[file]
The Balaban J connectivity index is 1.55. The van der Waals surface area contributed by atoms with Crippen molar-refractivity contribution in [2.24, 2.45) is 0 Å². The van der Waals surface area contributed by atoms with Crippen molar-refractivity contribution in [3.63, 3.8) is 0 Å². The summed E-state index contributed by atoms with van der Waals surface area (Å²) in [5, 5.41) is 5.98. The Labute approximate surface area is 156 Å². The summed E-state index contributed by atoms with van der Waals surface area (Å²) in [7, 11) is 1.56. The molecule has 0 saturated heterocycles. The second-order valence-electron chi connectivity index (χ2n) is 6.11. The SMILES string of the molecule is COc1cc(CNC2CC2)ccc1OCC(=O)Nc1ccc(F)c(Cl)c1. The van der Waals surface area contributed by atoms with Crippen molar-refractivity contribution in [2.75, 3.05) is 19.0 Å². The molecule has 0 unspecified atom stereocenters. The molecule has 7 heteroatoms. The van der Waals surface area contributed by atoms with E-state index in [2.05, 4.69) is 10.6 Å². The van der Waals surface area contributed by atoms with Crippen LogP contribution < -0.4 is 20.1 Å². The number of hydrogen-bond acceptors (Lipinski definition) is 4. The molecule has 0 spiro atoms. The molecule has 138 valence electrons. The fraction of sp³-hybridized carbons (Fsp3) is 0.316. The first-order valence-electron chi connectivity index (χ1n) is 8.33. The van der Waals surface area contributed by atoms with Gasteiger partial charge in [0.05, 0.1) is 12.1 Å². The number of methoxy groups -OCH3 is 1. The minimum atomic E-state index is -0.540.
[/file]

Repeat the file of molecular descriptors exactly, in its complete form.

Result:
The Balaban J connectivity index is 1.55. The van der Waals surface area contributed by atoms with Crippen molar-refractivity contribution in [2.24, 2.45) is 0 Å². The van der Waals surface area contributed by atoms with Crippen molar-refractivity contribution in [3.63, 3.8) is 0 Å². The summed E-state index contributed by atoms with van der Waals surface area (Å²) in [5, 5.41) is 5.98. The Labute approximate surface area is 156 Å². The summed E-state index contributed by atoms with van der Waals surface area (Å²) in [7, 11) is 1.56. The molecule has 0 saturated heterocycles. The second-order valence-electron chi connectivity index (χ2n) is 6.11. The SMILES string of the molecule is COc1cc(CNC2CC2)ccc1OCC(=O)Nc1ccc(F)c(Cl)c1. The van der Waals surface area contributed by atoms with Crippen molar-refractivity contribution in [2.75, 3.05) is 19.0 Å². The molecule has 0 unspecified atom stereocenters. The molecule has 7 heteroatoms. The van der Waals surface area contributed by atoms with E-state index in [2.05, 4.69) is 10.6 Å². The van der Waals surface area contributed by atoms with Crippen LogP contribution < -0.4 is 20.1 Å². The number of hydrogen-bond acceptors (Lipinski definition) is 4. The molecule has 0 spiro atoms. The molecule has 138 valence electrons. The fraction of sp³-hybridized carbons (Fsp3) is 0.316. The first-order valence-electron chi connectivity index (χ1n) is 8.33. The van der Waals surface area contributed by atoms with Gasteiger partial charge in [0.05, 0.1) is 12.1 Å². The number of methoxy groups -OCH3 is 1. The minimum atomic E-state index is -0.540.